In Brief: Berlin Senate aims to decriminalize ‘Schwarzfahren,’ riding without a ticket on public transport

The initiative to decriminalize the act of riding public transportation without a ticket will be presented to Germany’s Federal Council, the Bundesrat, on Friday.

Photo by Soroush Karimi on Unsplash

 

The Berlin Senate wants to decriminalize “Schwarzfahren,” or riding without a ticket on public transportation.

It’s a motion that was first started by the state of Thuringia. If the motion is successful, getting caught on public transportation without a ticket would be lowered in severity to a misdemeanor or administrative offense.

Those in Thuringia pushing for the proposal say the criminal prosecution of “Schwarzfahrer” exacerbates social problems and inequalities. They say often people who get caught without a ticket simply could not afford to buy one.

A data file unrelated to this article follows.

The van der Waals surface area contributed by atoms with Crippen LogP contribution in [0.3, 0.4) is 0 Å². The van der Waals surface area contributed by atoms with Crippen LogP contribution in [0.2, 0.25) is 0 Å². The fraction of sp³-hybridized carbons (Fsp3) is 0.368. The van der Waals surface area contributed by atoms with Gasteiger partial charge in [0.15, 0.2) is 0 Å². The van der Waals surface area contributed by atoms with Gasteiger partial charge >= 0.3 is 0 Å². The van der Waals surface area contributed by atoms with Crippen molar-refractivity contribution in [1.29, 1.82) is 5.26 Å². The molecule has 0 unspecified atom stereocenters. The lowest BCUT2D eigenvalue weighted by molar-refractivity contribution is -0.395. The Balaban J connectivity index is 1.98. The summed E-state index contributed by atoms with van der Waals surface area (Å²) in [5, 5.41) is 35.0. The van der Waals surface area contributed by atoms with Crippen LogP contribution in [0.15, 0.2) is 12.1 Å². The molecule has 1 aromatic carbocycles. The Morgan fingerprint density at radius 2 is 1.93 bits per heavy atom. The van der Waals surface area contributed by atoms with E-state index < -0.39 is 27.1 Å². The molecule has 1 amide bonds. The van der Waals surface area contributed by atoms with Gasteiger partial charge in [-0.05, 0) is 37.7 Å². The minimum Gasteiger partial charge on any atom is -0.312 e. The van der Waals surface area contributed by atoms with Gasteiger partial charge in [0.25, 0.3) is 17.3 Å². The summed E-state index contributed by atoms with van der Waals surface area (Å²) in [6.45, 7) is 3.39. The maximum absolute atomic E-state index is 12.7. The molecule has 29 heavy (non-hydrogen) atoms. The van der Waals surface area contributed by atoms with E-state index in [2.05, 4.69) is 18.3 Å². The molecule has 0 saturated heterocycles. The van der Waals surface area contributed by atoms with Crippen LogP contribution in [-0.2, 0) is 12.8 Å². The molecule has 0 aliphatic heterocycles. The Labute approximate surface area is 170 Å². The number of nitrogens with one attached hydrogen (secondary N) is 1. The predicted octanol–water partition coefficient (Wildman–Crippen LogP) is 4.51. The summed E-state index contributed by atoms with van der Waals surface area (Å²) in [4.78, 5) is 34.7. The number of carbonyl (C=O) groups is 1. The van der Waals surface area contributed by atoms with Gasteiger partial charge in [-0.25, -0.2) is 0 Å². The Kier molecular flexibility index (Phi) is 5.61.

The initiative will be presented to Germany’s Federal Council, the Bundesrat, on Friday.

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According to the food donation nonprofit Tafel Deutschland, more and more people in Germany are dependent on the service the organization provides.

The nonprofit said the number of people using the food bank has risen by 10% within the past year. Among seniors, there’s been a 20% increase.

In a statement, the chairman of Tafel Deutschland Jochen Brühl called this development “alarming” and saiid politicians must take action to combat poverty.

“Do something,” he said. “Stop standing still.”

The first Tafel was founded here in Berlin 26 years ago. There are now almost 1,000 Tafel throughout Germany.

 

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